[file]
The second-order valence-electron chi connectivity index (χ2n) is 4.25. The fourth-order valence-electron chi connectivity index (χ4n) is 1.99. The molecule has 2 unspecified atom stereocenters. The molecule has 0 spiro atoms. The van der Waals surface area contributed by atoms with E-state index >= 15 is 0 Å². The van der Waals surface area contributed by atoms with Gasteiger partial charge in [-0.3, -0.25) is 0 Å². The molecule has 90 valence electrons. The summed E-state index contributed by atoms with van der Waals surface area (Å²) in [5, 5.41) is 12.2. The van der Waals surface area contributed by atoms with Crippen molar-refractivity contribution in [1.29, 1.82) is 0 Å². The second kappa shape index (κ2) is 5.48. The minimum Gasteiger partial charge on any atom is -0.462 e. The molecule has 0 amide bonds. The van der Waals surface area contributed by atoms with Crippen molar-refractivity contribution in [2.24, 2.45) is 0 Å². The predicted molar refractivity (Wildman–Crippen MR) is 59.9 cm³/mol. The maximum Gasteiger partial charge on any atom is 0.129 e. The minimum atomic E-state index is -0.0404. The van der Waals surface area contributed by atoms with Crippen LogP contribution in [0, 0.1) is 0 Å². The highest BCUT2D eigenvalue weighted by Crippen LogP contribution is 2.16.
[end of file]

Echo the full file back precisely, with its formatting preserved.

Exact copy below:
The second-order valence-electron chi connectivity index (χ2n) is 4.25. The fourth-order valence-electron chi connectivity index (χ4n) is 1.99. The molecule has 2 unspecified atom stereocenters. The molecule has 0 spiro atoms. The van der Waals surface area contributed by atoms with E-state index >= 15 is 0 Å². The van der Waals surface area contributed by atoms with Gasteiger partial charge in [-0.3, -0.25) is 0 Å². The molecule has 90 valence electrons. The summed E-state index contributed by atoms with van der Waals surface area (Å²) in [5, 5.41) is 12.2. The van der Waals surface area contributed by atoms with Crippen molar-refractivity contribution in [1.29, 1.82) is 0 Å². The second kappa shape index (κ2) is 5.48. The minimum Gasteiger partial charge on any atom is -0.462 e. The molecule has 0 amide bonds. The van der Waals surface area contributed by atoms with Crippen molar-refractivity contribution in [2.24, 2.45) is 0 Å². The predicted molar refractivity (Wildman–Crippen MR) is 59.9 cm³/mol. The maximum Gasteiger partial charge on any atom is 0.129 e. The minimum atomic E-state index is -0.0404. The van der Waals surface area contributed by atoms with Crippen LogP contribution in [0, 0.1) is 0 Å². The highest BCUT2D eigenvalue weighted by Crippen LogP contribution is 2.16.